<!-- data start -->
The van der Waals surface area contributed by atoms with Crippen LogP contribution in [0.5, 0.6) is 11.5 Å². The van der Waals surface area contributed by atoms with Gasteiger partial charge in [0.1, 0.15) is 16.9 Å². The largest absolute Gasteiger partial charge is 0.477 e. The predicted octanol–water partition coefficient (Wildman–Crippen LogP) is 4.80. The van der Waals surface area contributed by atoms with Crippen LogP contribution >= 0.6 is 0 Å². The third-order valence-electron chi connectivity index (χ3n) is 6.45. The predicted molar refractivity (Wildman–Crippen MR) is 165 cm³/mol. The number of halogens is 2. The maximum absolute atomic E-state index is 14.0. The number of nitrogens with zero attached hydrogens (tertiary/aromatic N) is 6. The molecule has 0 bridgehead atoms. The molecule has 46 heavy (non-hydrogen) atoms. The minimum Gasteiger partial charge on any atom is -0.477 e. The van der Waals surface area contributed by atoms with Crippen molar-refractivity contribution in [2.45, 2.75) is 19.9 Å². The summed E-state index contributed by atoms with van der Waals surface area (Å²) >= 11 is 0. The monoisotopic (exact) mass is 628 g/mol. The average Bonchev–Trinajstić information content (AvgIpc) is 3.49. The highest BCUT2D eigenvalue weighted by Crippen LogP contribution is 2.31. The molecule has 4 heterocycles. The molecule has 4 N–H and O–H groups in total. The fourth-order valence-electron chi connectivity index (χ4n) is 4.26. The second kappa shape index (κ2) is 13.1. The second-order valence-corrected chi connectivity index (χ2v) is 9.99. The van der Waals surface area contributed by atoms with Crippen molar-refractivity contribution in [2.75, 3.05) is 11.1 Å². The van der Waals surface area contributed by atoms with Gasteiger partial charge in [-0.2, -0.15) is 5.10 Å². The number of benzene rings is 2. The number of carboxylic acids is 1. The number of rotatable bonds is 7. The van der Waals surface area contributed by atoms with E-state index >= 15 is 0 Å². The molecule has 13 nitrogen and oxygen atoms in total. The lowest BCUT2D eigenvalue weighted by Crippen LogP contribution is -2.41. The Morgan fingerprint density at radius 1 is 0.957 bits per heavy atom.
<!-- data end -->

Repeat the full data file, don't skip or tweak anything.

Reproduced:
The van der Waals surface area contributed by atoms with Crippen LogP contribution in [0.5, 0.6) is 11.5 Å². The van der Waals surface area contributed by atoms with Gasteiger partial charge in [0.1, 0.15) is 16.9 Å². The largest absolute Gasteiger partial charge is 0.477 e. The predicted octanol–water partition coefficient (Wildman–Crippen LogP) is 4.80. The van der Waals surface area contributed by atoms with Crippen LogP contribution >= 0.6 is 0 Å². The third-order valence-electron chi connectivity index (χ3n) is 6.45. The predicted molar refractivity (Wildman–Crippen MR) is 165 cm³/mol. The number of halogens is 2. The maximum absolute atomic E-state index is 14.0. The number of nitrogens with zero attached hydrogens (tertiary/aromatic N) is 6. The molecule has 0 bridgehead atoms. The molecule has 46 heavy (non-hydrogen) atoms. The minimum Gasteiger partial charge on any atom is -0.477 e. The van der Waals surface area contributed by atoms with Crippen molar-refractivity contribution in [2.45, 2.75) is 19.9 Å². The summed E-state index contributed by atoms with van der Waals surface area (Å²) >= 11 is 0. The monoisotopic (exact) mass is 628 g/mol. The average Bonchev–Trinajstić information content (AvgIpc) is 3.49. The highest BCUT2D eigenvalue weighted by Crippen LogP contribution is 2.31. The molecule has 4 heterocycles. The molecule has 4 N–H and O–H groups in total. The fourth-order valence-electron chi connectivity index (χ4n) is 4.26. The second kappa shape index (κ2) is 13.1. The second-order valence-corrected chi connectivity index (χ2v) is 9.99. The van der Waals surface area contributed by atoms with Crippen molar-refractivity contribution in [2.75, 3.05) is 11.1 Å². The van der Waals surface area contributed by atoms with Gasteiger partial charge in [-0.2, -0.15) is 5.10 Å². The number of benzene rings is 2. The number of carboxylic acids is 1. The number of rotatable bonds is 7. The van der Waals surface area contributed by atoms with E-state index >= 15 is 0 Å². The molecule has 13 nitrogen and oxygen atoms in total. The lowest BCUT2D eigenvalue weighted by Crippen LogP contribution is -2.41. The Morgan fingerprint density at radius 1 is 0.957 bits per heavy atom.